REVIEW: ELAC actors tame their characters


The Angry Bride —On their wedding day, Kate, played by Angel Juarez, is angered by her groom, who shows up late and drunk.

By Melisa Valenzuela

The East Los Angeles College Department of Theater Arts did an amazing job in its production of William Shakespeare’s comedy The Taming of the Shrew (A Comedy of Masks), directed by Ramon Ramos and Vanessa Mizzone Pellegrini.

The story is set in the year 1645 in Padua, Italy. It revolves around two wealthy sisters, Katherina, played by Angel Juarez, and Bianca, played by Fernanda Coria.

Bianca, the younger sister, is sweet, soft spoken and gentle while her sister, Katherina, is the complete opposite.

Bianca’s pleasant demeanor earns her many suitors, but her mother, Baptista, played by Ronda Thomas, will not let her marry until her older sister weds first.

Petruccio, played by Christopher Barajas, comes along and happens to be looking for a wealthy woman to marry.

He is introduced to Katherina and after some witty back-and-forth banter, the couple is wed.

Petruccio eventually “tames” his wife by starving and mentally tormenting her. By the end of the play, Katherina is transformed into the gentle woman and wife that her husband and society always wanted her to be.

This play is said to be one of Shakespeare’s best comedies, and these actors did not disappoint. The audience laughed and giggled throughout the play.

All of the actors did great. Not one of them forgot their lines and the weeks of hard work it took to get to this point definitely showed and paid off.

Juarez and Coria made a believable pair of sisters. There was a scene where they were pulling each other’s hair and pushing each other to the ground, which made the audience laugh.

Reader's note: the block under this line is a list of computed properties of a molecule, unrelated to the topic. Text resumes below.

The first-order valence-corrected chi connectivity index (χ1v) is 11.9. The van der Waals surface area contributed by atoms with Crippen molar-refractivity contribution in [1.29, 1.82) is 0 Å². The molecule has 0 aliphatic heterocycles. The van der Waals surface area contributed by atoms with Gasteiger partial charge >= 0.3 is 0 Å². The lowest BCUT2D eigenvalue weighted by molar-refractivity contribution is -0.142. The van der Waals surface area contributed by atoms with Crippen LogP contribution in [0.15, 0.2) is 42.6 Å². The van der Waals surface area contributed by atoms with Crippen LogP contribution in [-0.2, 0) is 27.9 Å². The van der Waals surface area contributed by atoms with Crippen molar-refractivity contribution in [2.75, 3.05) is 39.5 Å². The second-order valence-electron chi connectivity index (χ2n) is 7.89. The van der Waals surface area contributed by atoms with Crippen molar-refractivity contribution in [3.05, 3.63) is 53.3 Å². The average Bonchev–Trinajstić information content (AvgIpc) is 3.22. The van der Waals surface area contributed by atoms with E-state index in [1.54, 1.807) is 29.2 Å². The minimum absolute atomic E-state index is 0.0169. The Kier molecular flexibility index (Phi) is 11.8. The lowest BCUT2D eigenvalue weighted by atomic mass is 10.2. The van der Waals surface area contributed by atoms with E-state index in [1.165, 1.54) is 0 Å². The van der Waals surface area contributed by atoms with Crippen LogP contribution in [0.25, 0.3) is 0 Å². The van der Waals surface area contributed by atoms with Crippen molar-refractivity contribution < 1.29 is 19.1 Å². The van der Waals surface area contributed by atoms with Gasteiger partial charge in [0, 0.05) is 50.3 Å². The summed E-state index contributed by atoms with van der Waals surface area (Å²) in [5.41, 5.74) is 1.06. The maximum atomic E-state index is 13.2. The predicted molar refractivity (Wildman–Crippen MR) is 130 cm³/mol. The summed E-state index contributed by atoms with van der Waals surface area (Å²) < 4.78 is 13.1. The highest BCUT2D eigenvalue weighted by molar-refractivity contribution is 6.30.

Joseph Darby played old man Gremio and did a great job of speaking and walking like his character.

Saul Rodriguez who played Biondello and Arthur Armenta who played Grumio were also a good source of comic relief throughout the play and did their own stunts, including falling and crawling on the stage and somersaults.

Some standouts were Thomas as Baptista and Robert Gutierrez as the faithful servant Tranio. They were the loudest and most articulate and they seemed to grasp the essence of the characters they portrayed.

Thomas’ voice and body language were consistent throughout the performance. There were moments where she would stick her tongue in a teasing manner and it added personality and humor to her scenes.

Gutierrez’s facial expressions and gestures were full of life, which made his character pleasant to watch.

The set consisted of a dark backdrop and a big old-fashioned horse-drawn wagon in the center. Even though this was the background for the entire play, it worked because it was not flashy nor did it distract from the actors.

The lighting was kept relatively dark but when it brightened up, it was concentrated on the actors at the appropriate moments.

This play is recommended for anyone who loves Shakespeare and wants to help support a group of young, talented actors.

However, people not familiar with Shakespeare’s work or language might not understand what is going on, especially in the beginning.

The beginning is a bit confusing because there are a lot of characters to keep track of and it takes time to adjust to the Shakespearean language.

Since the story is about a man “taming” a woman, that plot might be offensive to some people. It suggests that women are wild animals that need a male master to teach them civility.

There are also a few sexual innuendos which makes the play not suitable for children.

The production runs until Saturday at 2 p.m. and 8 p.m. Tickets and information are available at

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